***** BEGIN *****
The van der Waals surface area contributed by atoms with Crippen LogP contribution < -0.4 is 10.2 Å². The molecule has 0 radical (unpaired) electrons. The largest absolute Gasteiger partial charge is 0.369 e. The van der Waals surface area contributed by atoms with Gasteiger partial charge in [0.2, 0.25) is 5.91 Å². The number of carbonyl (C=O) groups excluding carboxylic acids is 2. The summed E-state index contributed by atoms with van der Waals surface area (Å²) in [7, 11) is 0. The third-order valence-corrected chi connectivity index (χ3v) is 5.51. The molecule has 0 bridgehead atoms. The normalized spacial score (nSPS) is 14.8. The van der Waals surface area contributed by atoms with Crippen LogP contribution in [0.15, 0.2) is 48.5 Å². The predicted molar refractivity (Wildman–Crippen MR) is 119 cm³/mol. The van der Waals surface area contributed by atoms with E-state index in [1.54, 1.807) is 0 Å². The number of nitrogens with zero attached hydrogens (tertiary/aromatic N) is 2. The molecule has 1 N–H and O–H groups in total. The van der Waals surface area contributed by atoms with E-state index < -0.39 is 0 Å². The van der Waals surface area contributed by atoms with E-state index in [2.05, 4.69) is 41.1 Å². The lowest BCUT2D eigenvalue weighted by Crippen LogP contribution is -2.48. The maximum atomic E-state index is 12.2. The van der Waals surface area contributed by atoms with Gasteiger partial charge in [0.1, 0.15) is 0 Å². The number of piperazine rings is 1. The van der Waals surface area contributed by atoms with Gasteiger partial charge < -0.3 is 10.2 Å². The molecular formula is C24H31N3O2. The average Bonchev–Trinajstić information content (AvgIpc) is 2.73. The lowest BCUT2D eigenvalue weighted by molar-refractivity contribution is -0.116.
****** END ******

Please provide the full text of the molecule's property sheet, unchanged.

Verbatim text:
The van der Waals surface area contributed by atoms with Crippen LogP contribution < -0.4 is 10.2 Å². The molecule has 0 radical (unpaired) electrons. The largest absolute Gasteiger partial charge is 0.369 e. The van der Waals surface area contributed by atoms with Gasteiger partial charge in [0.2, 0.25) is 5.91 Å². The number of carbonyl (C=O) groups excluding carboxylic acids is 2. The summed E-state index contributed by atoms with van der Waals surface area (Å²) in [7, 11) is 0. The third-order valence-corrected chi connectivity index (χ3v) is 5.51. The molecule has 0 bridgehead atoms. The normalized spacial score (nSPS) is 14.8. The van der Waals surface area contributed by atoms with Crippen LogP contribution in [0.15, 0.2) is 48.5 Å². The predicted molar refractivity (Wildman–Crippen MR) is 119 cm³/mol. The van der Waals surface area contributed by atoms with E-state index in [1.54, 1.807) is 0 Å². The number of nitrogens with zero attached hydrogens (tertiary/aromatic N) is 2. The molecule has 1 N–H and O–H groups in total. The van der Waals surface area contributed by atoms with E-state index < -0.39 is 0 Å². The van der Waals surface area contributed by atoms with E-state index in [2.05, 4.69) is 41.1 Å². The lowest BCUT2D eigenvalue weighted by Crippen LogP contribution is -2.48. The maximum atomic E-state index is 12.2. The van der Waals surface area contributed by atoms with Gasteiger partial charge in [0.1, 0.15) is 0 Å². The number of piperazine rings is 1. The van der Waals surface area contributed by atoms with Gasteiger partial charge < -0.3 is 10.2 Å². The molecular formula is C24H31N3O2. The average Bonchev–Trinajstić information content (AvgIpc) is 2.73. The lowest BCUT2D eigenvalue weighted by molar-refractivity contribution is -0.116.